Irvine-based Rivian Automotive has laid off 239 workers at its Irvine, Costa Mesa and Tustin operations as part of a cost-cutting measure to reduce its headcount by 6%.

Notices sent to the state Employment Development Department show the electric-vehicle automaker cut another 240 jobs at three Palo Alto facilities. That would bring the California total to 479, although the company estimated it would actually be closer to 476.

The layoffs were expected to be completed on or around April 14.

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The staffing reductions will impact a variety of positions, including “trail” engineers, geometric design engineers and mechanical engineers, as well as others involved in support services, digital surfacing, security, purchasing, program management, customer service, supply chain service and software engineering.

Rivian said assembly line workers at its manufacturing plant in Normal, Illinois will not be affected by the job cuts.

Irvine-based Rivian Automotive is reducing its headcount by 6% in a cost-savings measure. In California, that has amounted to an estimated 479 layoffs, according to state records. (File photo by Gene Blevins/Contributing photographer)

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“To deliver over the long-term, we must focus our resources on ramp and our path to profitability while ensuring we have the right set of future products, services and technology,”  Rivian CEO RJ Scaringe wrote in a recent memo.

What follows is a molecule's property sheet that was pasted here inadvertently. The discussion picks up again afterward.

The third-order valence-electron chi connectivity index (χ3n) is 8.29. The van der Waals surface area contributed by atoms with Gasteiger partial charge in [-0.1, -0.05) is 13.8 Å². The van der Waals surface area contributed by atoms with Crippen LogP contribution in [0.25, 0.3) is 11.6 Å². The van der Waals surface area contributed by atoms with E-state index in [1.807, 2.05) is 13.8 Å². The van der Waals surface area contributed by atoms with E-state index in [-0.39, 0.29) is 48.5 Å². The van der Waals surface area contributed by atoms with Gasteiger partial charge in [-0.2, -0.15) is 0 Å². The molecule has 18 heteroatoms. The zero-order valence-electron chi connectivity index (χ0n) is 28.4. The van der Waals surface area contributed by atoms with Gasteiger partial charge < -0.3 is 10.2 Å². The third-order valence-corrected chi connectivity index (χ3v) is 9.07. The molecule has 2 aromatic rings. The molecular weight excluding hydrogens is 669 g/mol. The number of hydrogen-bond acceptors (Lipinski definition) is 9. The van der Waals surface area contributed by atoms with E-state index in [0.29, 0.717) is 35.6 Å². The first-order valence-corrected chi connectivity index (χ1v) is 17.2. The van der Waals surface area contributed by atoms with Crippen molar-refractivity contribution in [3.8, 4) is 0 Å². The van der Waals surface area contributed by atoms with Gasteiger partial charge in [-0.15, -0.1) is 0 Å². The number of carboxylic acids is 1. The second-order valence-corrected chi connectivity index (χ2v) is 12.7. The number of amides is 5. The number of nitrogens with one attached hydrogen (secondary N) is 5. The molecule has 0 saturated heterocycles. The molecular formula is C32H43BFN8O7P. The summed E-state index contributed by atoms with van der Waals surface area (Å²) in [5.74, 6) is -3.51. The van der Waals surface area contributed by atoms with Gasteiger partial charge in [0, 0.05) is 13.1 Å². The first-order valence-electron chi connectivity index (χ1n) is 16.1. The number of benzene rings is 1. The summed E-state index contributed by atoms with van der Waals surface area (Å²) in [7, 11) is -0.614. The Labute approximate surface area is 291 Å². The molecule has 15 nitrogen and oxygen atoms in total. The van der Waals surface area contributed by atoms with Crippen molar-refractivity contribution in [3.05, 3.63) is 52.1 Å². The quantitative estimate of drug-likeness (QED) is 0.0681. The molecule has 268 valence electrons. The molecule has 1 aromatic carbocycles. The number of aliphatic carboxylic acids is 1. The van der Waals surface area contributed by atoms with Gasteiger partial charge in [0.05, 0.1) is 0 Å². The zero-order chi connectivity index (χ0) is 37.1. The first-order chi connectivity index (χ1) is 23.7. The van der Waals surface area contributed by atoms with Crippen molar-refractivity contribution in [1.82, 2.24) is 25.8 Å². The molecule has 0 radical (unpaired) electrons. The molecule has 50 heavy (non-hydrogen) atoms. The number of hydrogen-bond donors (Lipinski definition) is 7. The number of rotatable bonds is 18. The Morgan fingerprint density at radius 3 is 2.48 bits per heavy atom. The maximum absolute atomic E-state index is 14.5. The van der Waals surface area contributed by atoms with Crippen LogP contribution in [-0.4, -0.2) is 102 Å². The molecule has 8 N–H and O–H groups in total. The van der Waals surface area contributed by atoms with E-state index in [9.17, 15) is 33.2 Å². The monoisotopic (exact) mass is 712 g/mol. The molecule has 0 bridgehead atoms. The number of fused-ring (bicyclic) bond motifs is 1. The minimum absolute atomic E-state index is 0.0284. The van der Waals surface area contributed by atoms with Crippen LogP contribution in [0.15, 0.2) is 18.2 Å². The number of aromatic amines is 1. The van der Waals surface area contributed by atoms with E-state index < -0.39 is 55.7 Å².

Rivian media representative Harry Porter didn’t elaborate on the staffing cuts when contacted Monday, April 24.

The California workforce reduction is the second in the last year for the EV maker, making for combined cuts of around 800 employees. Rivian had around 14,000 employees worldwide before the latest cuts, according to Bloomberg.

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Rivian builds two EV models — a battery-electric pickup called R1T and a plug-in SUV called R1S. The company also builds electric delivery vans for Amazon, one of its biggest backers. All three models are built at its production plant in Normal, Illinois.

In February, Rivian told its staff the company is also developing an electric bike.

Scaringe announced the e-bike plan at a Feb. 3 companywide meeting and said a small group of engineers is working on it, according to Bloomberg. It’s not clear if he was referring to a battery-electric motorcycle or bicycle.

Seeking Alpha, an online company that publishes news on financial markets, reported on April 21 that Rivian shares had fallen 28.8% year-to-date. But it also said the company’s vehicle production is expected to more than double from 24,337 units in 2022 to 50,000 in 2023.

In an April 3 posting on the company’s website, Rivian said it produced 9,395 vehicles in the quarter ending March 31, 2023, and delivered 7,946 vehicles during the same period.

“These figures remain in line with the company’s expectations, and it believes it is on track to deliver on the 50,000 annual production guidance previously provided,” Rivian said.